Obi-Wan Kenobi doesn't need a season 2

Ewan McGregor in Obi-Wan Kenobi
(Image credit: Disney/Lucasfilm)

Obi-Wan Kenobi season 2 seems a given. The show had a record-breaking premiere on Disney Plus, and both Ewan McGregor and Hayden Christensen have said they would return for more. If that wasn't enough, the series itself was left open-ended, with the Jedi Master finally making contact with the Force ghost of Qui-Gon Jinn and Reva still alive. But, while more seems inevitable, the show would be stronger left as a standalone limited series. 

For one thing, Obi-Wan Kenobi is already a complete and fulfilling story in its own right – and it perfectly sets up the events of the original trilogy. Before the show, Kenobi's journey from being an anguished man who lost everything to a tranquil desert hermit ready for adventure was left to our imaginations. The Disney Plus series shades in the blanks in Obi-Wan's arc very effectively: we watch him regain his faith in the Force, rediscover his purpose, and have his hope restored, all while being helped along by Leia. His travels with the young princess add much to the Star Wars films, giving depth to everything from Leia's iconic "help me Obi-Wan Kenobi, you're my only hope" line to explaining why she eventually names her own son Ben. There's nothing really left to do to pave the way for the rest of the saga.  

All that's without mentioning Darth Vader. The show, especially the emotional confrontation in episode 6, is the last missing piece in the storyline of Obi-Wan and his former Padawan. Thanks to that scene, we finally understand how Obi-Wan was able to forgive himself for Anakin's fall: Vader himself insists that it was he, not his one-time Master, who killed Anakin Skywalker. It also explains why Obi-Wan thinks of Vader and Anakin as two separate people, and why he tells Luke that the Sith Lord betrayed and murdered his father. The exchange is a powerful, tear-jerking moment, and an additional meeting between Obi-Wan and Anakin somewhere down the timeline would only lessen its impact. If Obi-Wan did return for another season, then Vader really can't be there too – that would be a stretch too far for canon.  

Obi-Wan Kenobi episode 3

(Image credit: Disney/Lucasfilm)

There's also not a whole lot of wriggle room left on the Star Wars timeline when so much of Obi-Wan's story has already been told. He's destined to defeat his longtime rival Darth Maul on the sands of Tatooine, as seen in Star Wars Rebels, and the original trilogy brings the rest of his story to a close. Even going back to the past would be difficult, with Obi-Wan's adventures with Ahsoka Tano and Anakin, his star-crossed relationship with Duchess Satine Kryze of Mandalore, and his clashes with General Grevious and Asajj Ventress fully explored in The Clone Wars series. Yes, we could see Obi-Wan on a spiritual journey with his mentor Qui-Gon, as was the original idea for the second of three scrapped Obi-Wan Kenobi movies. But that alone isn't enough to build out another six episodes around, and with just about every other aspect of Obi-Wan's life covered elsewhere, further storytelling opportunities are seriously limited.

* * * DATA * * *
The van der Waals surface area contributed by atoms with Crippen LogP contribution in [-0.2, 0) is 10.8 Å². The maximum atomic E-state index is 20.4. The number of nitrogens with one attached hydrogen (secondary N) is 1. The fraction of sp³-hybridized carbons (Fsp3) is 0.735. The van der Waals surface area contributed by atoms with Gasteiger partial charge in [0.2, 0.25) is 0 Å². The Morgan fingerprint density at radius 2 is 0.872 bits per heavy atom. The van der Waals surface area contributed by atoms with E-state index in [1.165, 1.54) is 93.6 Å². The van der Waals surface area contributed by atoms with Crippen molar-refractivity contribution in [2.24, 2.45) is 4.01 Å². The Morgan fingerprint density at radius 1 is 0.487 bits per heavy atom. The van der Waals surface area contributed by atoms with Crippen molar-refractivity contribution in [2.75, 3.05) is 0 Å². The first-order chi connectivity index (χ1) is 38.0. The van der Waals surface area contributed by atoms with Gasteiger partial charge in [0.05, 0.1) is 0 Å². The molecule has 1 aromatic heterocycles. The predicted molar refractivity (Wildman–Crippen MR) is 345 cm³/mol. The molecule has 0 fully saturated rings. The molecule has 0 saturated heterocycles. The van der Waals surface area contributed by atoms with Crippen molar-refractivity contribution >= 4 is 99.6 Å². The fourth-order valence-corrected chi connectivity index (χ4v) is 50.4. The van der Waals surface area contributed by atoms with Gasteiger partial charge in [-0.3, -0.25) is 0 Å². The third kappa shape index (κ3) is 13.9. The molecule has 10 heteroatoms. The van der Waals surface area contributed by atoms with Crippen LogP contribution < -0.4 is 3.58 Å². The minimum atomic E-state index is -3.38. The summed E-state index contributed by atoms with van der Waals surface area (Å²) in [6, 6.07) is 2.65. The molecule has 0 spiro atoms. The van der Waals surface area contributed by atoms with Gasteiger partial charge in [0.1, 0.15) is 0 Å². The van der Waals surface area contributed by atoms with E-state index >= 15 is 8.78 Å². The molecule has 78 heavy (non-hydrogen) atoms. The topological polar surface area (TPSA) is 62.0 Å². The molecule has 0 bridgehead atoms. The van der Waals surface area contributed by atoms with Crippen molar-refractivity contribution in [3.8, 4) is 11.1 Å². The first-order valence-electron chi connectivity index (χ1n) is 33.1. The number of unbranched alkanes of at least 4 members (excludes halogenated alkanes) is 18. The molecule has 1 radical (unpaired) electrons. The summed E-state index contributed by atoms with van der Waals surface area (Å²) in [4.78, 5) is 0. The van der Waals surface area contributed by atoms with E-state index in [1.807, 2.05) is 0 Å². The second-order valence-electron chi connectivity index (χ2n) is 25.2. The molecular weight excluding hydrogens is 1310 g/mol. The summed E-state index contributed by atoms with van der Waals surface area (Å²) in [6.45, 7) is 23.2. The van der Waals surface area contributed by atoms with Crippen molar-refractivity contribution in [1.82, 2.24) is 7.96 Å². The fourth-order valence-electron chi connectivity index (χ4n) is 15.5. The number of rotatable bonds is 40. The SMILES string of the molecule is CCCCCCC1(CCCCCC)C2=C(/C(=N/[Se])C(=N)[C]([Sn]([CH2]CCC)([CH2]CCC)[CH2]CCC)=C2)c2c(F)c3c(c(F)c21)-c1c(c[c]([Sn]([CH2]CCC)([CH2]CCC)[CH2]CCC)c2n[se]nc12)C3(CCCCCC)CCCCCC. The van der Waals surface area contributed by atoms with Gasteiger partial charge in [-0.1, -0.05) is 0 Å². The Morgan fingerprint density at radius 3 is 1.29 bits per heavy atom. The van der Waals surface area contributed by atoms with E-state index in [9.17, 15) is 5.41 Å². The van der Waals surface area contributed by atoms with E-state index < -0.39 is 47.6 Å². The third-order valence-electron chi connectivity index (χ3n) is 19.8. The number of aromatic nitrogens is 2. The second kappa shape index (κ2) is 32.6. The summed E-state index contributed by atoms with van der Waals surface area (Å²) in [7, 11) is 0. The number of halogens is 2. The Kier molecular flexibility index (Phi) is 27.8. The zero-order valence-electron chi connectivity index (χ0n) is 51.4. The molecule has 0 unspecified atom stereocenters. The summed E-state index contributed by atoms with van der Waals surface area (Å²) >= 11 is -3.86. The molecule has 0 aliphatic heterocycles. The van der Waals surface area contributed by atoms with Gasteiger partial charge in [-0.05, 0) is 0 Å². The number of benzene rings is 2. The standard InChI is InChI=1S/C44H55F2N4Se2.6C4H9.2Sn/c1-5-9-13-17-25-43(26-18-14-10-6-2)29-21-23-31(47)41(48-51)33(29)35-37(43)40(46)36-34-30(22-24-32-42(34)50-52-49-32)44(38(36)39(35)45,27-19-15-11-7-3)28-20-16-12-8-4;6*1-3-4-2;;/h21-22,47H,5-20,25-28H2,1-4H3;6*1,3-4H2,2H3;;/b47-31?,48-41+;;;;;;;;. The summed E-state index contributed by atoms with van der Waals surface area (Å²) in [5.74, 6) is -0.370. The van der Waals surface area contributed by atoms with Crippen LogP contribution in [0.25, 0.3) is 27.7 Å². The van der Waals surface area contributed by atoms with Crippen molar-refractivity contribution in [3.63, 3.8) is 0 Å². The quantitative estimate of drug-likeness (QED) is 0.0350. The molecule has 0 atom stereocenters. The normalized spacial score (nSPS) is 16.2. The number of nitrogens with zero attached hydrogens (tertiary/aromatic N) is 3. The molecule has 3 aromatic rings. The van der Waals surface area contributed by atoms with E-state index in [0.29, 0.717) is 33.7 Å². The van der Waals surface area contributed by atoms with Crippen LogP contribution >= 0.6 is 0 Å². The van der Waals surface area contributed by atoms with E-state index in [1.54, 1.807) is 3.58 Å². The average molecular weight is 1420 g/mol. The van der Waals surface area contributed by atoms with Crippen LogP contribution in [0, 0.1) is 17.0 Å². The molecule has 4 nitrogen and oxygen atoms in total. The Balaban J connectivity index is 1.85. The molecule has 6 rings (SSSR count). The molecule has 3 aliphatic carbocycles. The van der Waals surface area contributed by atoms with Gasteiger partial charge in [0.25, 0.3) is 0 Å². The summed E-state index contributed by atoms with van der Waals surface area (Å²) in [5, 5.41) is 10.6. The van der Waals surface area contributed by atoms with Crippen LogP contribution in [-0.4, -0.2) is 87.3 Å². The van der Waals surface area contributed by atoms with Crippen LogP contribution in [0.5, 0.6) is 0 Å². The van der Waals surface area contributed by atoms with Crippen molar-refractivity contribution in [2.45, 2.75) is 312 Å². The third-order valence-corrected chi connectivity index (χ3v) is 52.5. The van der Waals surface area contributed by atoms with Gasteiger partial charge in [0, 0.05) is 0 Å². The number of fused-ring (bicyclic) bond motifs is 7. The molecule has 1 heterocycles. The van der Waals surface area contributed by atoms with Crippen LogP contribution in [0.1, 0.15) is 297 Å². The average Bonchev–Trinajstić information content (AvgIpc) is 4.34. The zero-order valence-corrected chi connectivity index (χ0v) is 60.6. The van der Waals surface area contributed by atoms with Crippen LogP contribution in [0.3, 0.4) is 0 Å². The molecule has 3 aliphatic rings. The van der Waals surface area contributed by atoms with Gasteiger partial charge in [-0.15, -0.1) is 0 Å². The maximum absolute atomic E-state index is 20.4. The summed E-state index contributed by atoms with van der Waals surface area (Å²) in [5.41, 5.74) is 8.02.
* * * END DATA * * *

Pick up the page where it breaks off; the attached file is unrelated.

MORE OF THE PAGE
Plus, while it's true that the series left a few dangling plot threads such as the Path – a network dedicated to rescuing Order 66 survivors – and the Inquisitors' ongoing efforts to wipe out the Jedi, the rest of that tale can be told without Obi-Wan. Instead, Moses Ingram's Reva could be the central character, continuing the redemption arc she began in the Obi-Wan Kenobi finale and bringing her full circle with her origins as a Jedi youngling. The character has a lot of potential and a spin-off series of her own would be the perfect way to fulfill it. 


Of course, it would be undeniably brilliant to see McGregor and Christensen again – and with both actors eager to return, it seems a waste not to bring them back into the galaxy somehow. More interesting options lie beyond Obi-Wan Kenobi season 2, though. For example, they could appear together as Force ghosts in the Disney Plus shows, offering guidance to Luke, Ahsoka, and even baby Grogu. In fact, Christensen is already reportedly reprising his role in the upcoming Ahsoka show (though that's not confirmed). Then there's the possibility of a Darth Vader spin-off starring Christensen, which would have far more storytelling freedom than an Obi-Wan Kenobi season 2.

While it might have seemed the obvious choice, continuing Obi-Wan Kenobi could lessen everything the series has accomplished – and, considering these characters have plenty of ways to live on in the saga whether season 2 happens on Disney Plus or not, Star Wars would be better off leaving Obi-Wan Kenobi as a one and done. 

Want more Star Wars? Check out our guide to all the new Star Wars movies and shows heading your way over the next few years.

Molly Edwards
Entertainment Writer

I'm an Entertainment Writer here at GamesRadar+, covering all things film and TV for the site's Total Film and SFX sections. I previously worked on the Disney magazines team at Immediate Media, and also wrote on the CBeebies, MEGA!, and Star Wars Galaxy titles after graduating with a BA in English.